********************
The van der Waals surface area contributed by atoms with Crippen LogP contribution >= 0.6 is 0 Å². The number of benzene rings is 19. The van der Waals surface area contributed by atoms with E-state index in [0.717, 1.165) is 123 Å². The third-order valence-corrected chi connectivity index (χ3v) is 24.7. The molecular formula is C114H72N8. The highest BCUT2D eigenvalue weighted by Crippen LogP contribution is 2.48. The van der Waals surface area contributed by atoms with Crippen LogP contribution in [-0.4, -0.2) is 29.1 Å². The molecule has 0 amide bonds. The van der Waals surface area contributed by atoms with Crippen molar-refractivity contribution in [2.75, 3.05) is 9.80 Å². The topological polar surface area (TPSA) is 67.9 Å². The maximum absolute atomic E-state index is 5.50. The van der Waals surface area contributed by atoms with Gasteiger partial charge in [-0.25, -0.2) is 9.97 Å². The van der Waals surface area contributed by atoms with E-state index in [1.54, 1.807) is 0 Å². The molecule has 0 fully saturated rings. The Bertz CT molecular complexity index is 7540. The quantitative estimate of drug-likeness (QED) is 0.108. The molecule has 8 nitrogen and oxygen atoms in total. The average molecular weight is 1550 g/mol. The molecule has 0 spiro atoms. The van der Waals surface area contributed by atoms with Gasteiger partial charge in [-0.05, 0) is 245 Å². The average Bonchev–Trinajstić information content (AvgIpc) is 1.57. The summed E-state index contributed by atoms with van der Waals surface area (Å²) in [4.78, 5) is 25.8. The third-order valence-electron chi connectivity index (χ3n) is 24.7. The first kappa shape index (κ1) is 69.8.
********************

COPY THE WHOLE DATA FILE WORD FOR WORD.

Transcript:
The van der Waals surface area contributed by atoms with Crippen LogP contribution >= 0.6 is 0 Å². The number of benzene rings is 19. The van der Waals surface area contributed by atoms with E-state index in [0.717, 1.165) is 123 Å². The third-order valence-corrected chi connectivity index (χ3v) is 24.7. The molecular formula is C114H72N8. The highest BCUT2D eigenvalue weighted by Crippen LogP contribution is 2.48. The van der Waals surface area contributed by atoms with Crippen LogP contribution in [-0.4, -0.2) is 29.1 Å². The molecule has 0 amide bonds. The van der Waals surface area contributed by atoms with Crippen molar-refractivity contribution in [2.75, 3.05) is 9.80 Å². The topological polar surface area (TPSA) is 67.9 Å². The maximum absolute atomic E-state index is 5.50. The van der Waals surface area contributed by atoms with Gasteiger partial charge in [-0.25, -0.2) is 9.97 Å². The van der Waals surface area contributed by atoms with E-state index in [1.54, 1.807) is 0 Å². The molecule has 0 fully saturated rings. The Bertz CT molecular complexity index is 7540. The quantitative estimate of drug-likeness (QED) is 0.108. The molecule has 8 nitrogen and oxygen atoms in total. The average molecular weight is 1550 g/mol. The molecule has 0 spiro atoms. The van der Waals surface area contributed by atoms with Gasteiger partial charge in [-0.05, 0) is 245 Å². The average Bonchev–Trinajstić information content (AvgIpc) is 1.57. The summed E-state index contributed by atoms with van der Waals surface area (Å²) in [4.78, 5) is 25.8. The third-order valence-electron chi connectivity index (χ3n) is 24.7. The first kappa shape index (κ1) is 69.8.